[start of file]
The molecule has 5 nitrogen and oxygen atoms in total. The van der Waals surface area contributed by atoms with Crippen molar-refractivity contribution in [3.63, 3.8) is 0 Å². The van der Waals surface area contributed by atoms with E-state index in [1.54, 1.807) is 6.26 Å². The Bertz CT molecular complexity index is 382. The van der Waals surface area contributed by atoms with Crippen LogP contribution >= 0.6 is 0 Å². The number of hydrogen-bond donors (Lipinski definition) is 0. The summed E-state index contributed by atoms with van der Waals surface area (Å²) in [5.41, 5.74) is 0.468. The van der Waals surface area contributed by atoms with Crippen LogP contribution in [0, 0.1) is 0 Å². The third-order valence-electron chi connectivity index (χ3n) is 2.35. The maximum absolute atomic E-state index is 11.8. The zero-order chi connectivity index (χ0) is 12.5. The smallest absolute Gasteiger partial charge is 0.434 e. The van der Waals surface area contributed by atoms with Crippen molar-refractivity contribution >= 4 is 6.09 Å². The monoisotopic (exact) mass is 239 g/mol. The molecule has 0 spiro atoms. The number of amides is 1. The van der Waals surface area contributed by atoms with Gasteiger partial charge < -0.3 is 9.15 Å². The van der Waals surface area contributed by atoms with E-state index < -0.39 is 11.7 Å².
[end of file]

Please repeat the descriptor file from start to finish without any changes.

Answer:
The molecule has 5 nitrogen and oxygen atoms in total. The van der Waals surface area contributed by atoms with Crippen molar-refractivity contribution in [3.63, 3.8) is 0 Å². The van der Waals surface area contributed by atoms with E-state index in [1.54, 1.807) is 6.26 Å². The Bertz CT molecular complexity index is 382. The van der Waals surface area contributed by atoms with Crippen LogP contribution >= 0.6 is 0 Å². The number of hydrogen-bond donors (Lipinski definition) is 0. The summed E-state index contributed by atoms with van der Waals surface area (Å²) in [5.41, 5.74) is 0.468. The van der Waals surface area contributed by atoms with Crippen LogP contribution in [0, 0.1) is 0 Å². The third-order valence-electron chi connectivity index (χ3n) is 2.35. The maximum absolute atomic E-state index is 11.8. The zero-order chi connectivity index (χ0) is 12.5. The smallest absolute Gasteiger partial charge is 0.434 e. The van der Waals surface area contributed by atoms with Crippen molar-refractivity contribution >= 4 is 6.09 Å². The monoisotopic (exact) mass is 239 g/mol. The molecule has 0 spiro atoms. The number of amides is 1. The van der Waals surface area contributed by atoms with Gasteiger partial charge < -0.3 is 9.15 Å². The van der Waals surface area contributed by atoms with E-state index < -0.39 is 11.7 Å².